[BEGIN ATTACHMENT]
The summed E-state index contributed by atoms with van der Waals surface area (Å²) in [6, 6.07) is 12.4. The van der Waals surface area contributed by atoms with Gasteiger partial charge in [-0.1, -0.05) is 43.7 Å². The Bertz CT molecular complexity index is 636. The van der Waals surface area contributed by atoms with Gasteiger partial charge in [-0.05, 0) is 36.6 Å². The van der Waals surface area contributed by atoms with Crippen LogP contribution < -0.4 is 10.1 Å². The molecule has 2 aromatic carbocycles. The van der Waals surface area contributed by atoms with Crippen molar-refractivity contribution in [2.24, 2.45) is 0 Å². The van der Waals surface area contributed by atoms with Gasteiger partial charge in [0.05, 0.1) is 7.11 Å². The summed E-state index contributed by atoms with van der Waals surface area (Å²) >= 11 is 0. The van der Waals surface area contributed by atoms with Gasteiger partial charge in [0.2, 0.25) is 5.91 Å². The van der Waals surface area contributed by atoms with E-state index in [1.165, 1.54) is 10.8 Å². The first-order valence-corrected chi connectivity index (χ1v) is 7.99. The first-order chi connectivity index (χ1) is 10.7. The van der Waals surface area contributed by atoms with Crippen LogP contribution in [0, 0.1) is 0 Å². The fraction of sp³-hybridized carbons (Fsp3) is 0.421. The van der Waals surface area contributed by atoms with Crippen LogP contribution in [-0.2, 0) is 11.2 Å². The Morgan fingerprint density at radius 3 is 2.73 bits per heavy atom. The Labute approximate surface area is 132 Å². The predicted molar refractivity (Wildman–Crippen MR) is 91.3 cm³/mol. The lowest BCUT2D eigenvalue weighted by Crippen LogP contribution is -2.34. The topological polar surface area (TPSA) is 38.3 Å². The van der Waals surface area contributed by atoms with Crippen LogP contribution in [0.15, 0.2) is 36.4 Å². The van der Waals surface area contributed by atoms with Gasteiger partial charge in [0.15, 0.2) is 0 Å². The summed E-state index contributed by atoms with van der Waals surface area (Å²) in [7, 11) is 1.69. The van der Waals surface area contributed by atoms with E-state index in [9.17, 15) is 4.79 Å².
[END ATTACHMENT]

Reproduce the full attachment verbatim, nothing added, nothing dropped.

The summed E-state index contributed by atoms with van der Waals surface area (Å²) in [6, 6.07) is 12.4. The van der Waals surface area contributed by atoms with Gasteiger partial charge in [-0.1, -0.05) is 43.7 Å². The Bertz CT molecular complexity index is 636. The van der Waals surface area contributed by atoms with Gasteiger partial charge in [-0.05, 0) is 36.6 Å². The van der Waals surface area contributed by atoms with Crippen LogP contribution < -0.4 is 10.1 Å². The molecule has 2 aromatic carbocycles. The van der Waals surface area contributed by atoms with Crippen molar-refractivity contribution in [2.24, 2.45) is 0 Å². The van der Waals surface area contributed by atoms with Gasteiger partial charge in [0.05, 0.1) is 7.11 Å². The summed E-state index contributed by atoms with van der Waals surface area (Å²) >= 11 is 0. The van der Waals surface area contributed by atoms with Gasteiger partial charge in [0.2, 0.25) is 5.91 Å². The van der Waals surface area contributed by atoms with E-state index in [1.165, 1.54) is 10.8 Å². The first-order valence-corrected chi connectivity index (χ1v) is 7.99. The first-order chi connectivity index (χ1) is 10.7. The van der Waals surface area contributed by atoms with Crippen LogP contribution in [0, 0.1) is 0 Å². The fraction of sp³-hybridized carbons (Fsp3) is 0.421. The van der Waals surface area contributed by atoms with Crippen LogP contribution in [-0.2, 0) is 11.2 Å². The Morgan fingerprint density at radius 3 is 2.73 bits per heavy atom. The Labute approximate surface area is 132 Å². The predicted molar refractivity (Wildman–Crippen MR) is 91.3 cm³/mol. The lowest BCUT2D eigenvalue weighted by Crippen LogP contribution is -2.34. The topological polar surface area (TPSA) is 38.3 Å². The van der Waals surface area contributed by atoms with Crippen LogP contribution in [0.15, 0.2) is 36.4 Å². The van der Waals surface area contributed by atoms with Gasteiger partial charge in [0.15, 0.2) is 0 Å². The summed E-state index contributed by atoms with van der Waals surface area (Å²) in [7, 11) is 1.69. The van der Waals surface area contributed by atoms with E-state index in [9.17, 15) is 4.79 Å².